Homelessness came after Devi’s father-in-law, Jageshwar Oraon, became enraged at her objection to him sprinkling the blood of cattle throughout her house as part of a tribal religious ritual, she said.
“The stink causes nausea,” Devi said. “Worried that my boys might fall sick, I requested him not to sprinkle the blood in the house. He was enraged, saying I had hurt his religious sentiments, and started abusing me in extremely filthy language. He blasted that I had driven his son and grandchildren to accept the Christian faith and had defiled his entire household.”
Previously, in the absence of her husband while he worked as a daily wage earner in southern India, her father-in-law and other relatives had forced her children to participate in their witchcraft and worship of nature, she said.
“Recently he brought some idols home and has been spending time in the company of Aghoris, devotees of Hindu deity Shiva,” she said.
As her father-in-law grew angrier, Devi phoned her husband and informed him that his father was threatening to behead her. He told her to try to keep the children safe from him until he could return.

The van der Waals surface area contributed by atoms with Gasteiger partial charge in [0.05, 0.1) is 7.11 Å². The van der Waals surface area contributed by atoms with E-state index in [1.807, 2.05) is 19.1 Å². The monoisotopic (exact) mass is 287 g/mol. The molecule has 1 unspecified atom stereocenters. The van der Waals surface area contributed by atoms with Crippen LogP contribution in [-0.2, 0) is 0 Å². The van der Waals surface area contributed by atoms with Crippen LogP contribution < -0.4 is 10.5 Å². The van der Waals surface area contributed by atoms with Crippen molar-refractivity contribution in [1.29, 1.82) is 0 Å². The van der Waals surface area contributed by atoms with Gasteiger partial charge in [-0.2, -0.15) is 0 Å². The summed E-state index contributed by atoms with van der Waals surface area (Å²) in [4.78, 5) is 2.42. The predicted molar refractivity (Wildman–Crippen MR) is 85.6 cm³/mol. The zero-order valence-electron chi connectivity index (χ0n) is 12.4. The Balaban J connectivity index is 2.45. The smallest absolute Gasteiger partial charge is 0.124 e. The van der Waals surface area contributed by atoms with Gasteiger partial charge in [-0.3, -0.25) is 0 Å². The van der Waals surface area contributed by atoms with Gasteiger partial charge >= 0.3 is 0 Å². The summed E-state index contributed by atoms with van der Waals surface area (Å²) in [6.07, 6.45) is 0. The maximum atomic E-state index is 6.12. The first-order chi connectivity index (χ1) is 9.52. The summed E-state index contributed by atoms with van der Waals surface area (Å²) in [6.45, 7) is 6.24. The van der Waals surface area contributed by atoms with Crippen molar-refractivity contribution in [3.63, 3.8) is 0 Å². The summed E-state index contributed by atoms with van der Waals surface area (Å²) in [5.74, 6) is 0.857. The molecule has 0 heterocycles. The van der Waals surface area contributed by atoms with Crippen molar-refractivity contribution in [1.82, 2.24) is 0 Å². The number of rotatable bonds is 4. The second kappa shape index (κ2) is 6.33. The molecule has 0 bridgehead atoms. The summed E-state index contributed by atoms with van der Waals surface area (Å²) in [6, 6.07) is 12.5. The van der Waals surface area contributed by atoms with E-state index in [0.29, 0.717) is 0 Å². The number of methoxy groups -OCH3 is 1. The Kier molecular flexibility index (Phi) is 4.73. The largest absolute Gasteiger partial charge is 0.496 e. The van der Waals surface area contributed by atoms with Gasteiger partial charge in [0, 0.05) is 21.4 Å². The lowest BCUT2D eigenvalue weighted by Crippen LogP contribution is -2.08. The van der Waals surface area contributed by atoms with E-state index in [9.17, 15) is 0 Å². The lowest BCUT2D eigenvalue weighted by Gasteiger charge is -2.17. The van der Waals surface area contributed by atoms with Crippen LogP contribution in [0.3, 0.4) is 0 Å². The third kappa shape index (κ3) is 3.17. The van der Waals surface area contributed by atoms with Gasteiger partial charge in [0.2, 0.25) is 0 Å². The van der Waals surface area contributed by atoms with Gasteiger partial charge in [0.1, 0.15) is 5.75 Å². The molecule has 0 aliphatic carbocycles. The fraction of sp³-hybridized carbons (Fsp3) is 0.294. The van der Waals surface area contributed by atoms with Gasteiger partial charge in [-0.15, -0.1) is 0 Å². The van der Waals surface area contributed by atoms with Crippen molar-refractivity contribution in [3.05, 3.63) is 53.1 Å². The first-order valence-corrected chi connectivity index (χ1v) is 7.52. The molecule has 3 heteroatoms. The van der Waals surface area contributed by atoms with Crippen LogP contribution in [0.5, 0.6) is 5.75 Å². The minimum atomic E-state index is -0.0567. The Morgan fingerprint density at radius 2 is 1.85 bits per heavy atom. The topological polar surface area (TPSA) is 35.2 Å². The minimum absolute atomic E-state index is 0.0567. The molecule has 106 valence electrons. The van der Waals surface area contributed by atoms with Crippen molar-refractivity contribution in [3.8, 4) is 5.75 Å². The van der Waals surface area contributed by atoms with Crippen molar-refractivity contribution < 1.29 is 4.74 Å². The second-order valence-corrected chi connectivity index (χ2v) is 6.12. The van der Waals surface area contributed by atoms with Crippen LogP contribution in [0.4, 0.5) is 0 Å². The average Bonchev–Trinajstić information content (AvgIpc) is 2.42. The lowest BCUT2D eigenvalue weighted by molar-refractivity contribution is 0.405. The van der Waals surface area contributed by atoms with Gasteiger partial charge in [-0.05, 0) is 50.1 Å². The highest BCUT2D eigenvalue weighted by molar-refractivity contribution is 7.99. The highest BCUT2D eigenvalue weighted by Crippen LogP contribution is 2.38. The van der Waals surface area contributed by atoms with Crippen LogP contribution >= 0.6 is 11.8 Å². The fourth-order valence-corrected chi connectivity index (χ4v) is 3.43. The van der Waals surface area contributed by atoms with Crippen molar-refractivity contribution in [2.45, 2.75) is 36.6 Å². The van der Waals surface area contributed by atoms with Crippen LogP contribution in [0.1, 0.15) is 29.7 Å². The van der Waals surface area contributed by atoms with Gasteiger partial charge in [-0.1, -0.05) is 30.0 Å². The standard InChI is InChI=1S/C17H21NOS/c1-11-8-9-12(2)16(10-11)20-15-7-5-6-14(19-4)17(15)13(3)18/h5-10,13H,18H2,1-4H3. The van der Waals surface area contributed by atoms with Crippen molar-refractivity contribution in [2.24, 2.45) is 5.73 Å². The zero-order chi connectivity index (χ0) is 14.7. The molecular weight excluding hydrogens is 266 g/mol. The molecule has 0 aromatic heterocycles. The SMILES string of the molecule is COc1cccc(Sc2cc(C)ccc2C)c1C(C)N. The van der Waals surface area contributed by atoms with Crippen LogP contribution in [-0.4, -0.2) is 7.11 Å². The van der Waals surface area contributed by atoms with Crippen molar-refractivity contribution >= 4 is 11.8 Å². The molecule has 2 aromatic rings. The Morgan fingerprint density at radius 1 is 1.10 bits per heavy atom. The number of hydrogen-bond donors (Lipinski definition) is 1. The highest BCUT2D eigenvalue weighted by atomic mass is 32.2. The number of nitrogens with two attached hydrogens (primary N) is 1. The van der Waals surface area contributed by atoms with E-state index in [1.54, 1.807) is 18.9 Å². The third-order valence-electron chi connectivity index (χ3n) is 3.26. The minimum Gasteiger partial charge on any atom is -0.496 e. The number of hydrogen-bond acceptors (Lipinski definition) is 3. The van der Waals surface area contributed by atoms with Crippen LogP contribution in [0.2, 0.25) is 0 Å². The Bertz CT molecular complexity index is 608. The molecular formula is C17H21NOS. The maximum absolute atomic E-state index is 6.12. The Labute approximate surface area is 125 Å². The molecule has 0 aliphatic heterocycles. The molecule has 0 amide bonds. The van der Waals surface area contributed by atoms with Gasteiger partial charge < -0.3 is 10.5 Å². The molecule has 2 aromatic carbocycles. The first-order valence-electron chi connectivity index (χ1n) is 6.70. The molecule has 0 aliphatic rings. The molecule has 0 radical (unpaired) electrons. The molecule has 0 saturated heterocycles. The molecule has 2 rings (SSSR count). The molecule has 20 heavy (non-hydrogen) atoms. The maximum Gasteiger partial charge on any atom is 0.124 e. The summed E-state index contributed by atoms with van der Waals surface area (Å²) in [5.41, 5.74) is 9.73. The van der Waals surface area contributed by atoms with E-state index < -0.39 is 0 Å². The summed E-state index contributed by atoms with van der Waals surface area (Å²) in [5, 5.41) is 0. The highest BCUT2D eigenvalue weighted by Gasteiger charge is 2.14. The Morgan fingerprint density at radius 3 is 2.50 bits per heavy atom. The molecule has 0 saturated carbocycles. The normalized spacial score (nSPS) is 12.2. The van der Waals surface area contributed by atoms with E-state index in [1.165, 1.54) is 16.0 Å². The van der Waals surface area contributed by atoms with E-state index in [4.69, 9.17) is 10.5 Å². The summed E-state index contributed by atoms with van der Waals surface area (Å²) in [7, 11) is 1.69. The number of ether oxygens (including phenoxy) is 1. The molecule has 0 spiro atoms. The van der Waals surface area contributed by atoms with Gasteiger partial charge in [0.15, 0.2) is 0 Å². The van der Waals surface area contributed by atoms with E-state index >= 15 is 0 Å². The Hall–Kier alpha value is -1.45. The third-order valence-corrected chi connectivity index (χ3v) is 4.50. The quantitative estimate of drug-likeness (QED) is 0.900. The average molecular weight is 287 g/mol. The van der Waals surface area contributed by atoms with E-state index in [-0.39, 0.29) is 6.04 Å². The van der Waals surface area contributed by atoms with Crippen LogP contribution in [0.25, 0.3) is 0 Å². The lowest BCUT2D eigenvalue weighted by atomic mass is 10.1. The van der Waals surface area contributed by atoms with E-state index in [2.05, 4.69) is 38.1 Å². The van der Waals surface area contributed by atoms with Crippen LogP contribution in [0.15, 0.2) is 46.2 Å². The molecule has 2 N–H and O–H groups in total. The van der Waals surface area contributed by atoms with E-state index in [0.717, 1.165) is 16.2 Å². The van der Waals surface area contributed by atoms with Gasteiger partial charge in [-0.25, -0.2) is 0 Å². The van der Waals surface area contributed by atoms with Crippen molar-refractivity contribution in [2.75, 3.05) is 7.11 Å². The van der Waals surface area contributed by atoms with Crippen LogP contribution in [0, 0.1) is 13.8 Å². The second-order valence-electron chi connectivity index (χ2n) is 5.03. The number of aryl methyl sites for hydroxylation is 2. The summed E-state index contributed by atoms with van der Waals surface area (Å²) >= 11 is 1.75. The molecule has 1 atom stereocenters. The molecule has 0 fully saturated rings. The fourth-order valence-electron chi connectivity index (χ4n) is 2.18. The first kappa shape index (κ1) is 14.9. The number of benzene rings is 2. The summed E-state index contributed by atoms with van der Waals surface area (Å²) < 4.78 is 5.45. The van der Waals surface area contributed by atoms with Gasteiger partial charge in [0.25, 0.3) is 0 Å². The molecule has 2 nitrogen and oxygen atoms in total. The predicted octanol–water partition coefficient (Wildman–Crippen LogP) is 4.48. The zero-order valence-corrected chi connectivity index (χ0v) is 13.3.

“But my father-in-law had been adamant that we must also partake in the rituals he performs,” she said. “When I refused to concede to his demands, he charged at me with bamboo sticks and beat me up very badly. I was crying, screaming in pain and pleaded with my mother-in-law to stop him, but she too was supporting her husband.”
Other relatives declined to come to her rescue, she said.
“They were all on one side inciting him to strike me with the bamboo, and I was alone with nobody to speak up for me,” Devi said. “I was praying in my heart, ‘Lord please give me the strength to endure, even if I die, may my death be for your glory.’ I told my mother-in-law that she can’t stop her husband from striking me, that’s fine – but he can’t lay hands on my children.”
Before becoming a Christian, Devi had lost three children – a miscarriage and two who died as infants – and she and her husband had spent much of their income on treatment in hospitals or for travel to religious sites to seek the help of various deities, her husband said.
“Despite all the efforts, we lost three children; my wife’s health also deteriorated,” Oraon told Morning Star News. “Then our older one and I fell sick. There was no one to take care of us. The villagers would direct us to the rituals in the village and force us to believe that they can make us well, which further disturbed our family with evil spirits taking us captive.”